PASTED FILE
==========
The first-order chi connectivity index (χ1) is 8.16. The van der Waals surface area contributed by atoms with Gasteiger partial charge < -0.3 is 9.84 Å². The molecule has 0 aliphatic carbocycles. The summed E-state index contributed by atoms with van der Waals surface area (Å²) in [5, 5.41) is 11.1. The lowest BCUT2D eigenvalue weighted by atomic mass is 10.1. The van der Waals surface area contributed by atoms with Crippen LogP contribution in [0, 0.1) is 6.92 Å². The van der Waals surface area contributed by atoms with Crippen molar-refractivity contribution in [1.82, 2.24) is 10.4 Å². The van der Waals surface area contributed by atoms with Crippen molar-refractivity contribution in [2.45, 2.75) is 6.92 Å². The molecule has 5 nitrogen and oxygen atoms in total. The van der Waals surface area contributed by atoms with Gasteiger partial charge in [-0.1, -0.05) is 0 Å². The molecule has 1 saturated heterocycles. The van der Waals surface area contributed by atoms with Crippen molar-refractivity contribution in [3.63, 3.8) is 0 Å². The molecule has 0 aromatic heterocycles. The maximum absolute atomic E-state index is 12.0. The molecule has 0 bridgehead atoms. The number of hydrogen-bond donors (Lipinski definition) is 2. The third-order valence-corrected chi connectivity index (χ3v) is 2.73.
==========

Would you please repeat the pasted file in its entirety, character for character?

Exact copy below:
The first-order chi connectivity index (χ1) is 8.16. The van der Waals surface area contributed by atoms with Gasteiger partial charge < -0.3 is 9.84 Å². The molecule has 0 aliphatic carbocycles. The summed E-state index contributed by atoms with van der Waals surface area (Å²) in [5, 5.41) is 11.1. The lowest BCUT2D eigenvalue weighted by atomic mass is 10.1. The van der Waals surface area contributed by atoms with Crippen LogP contribution in [0, 0.1) is 6.92 Å². The van der Waals surface area contributed by atoms with Crippen molar-refractivity contribution in [1.82, 2.24) is 10.4 Å². The van der Waals surface area contributed by atoms with Crippen molar-refractivity contribution in [2.45, 2.75) is 6.92 Å². The molecule has 5 nitrogen and oxygen atoms in total. The van der Waals surface area contributed by atoms with Gasteiger partial charge in [-0.1, -0.05) is 0 Å². The molecule has 1 saturated heterocycles. The van der Waals surface area contributed by atoms with Crippen molar-refractivity contribution in [3.63, 3.8) is 0 Å². The molecule has 0 aromatic heterocycles. The maximum absolute atomic E-state index is 12.0. The molecule has 0 bridgehead atoms. The number of hydrogen-bond donors (Lipinski definition) is 2. The third-order valence-corrected chi connectivity index (χ3v) is 2.73.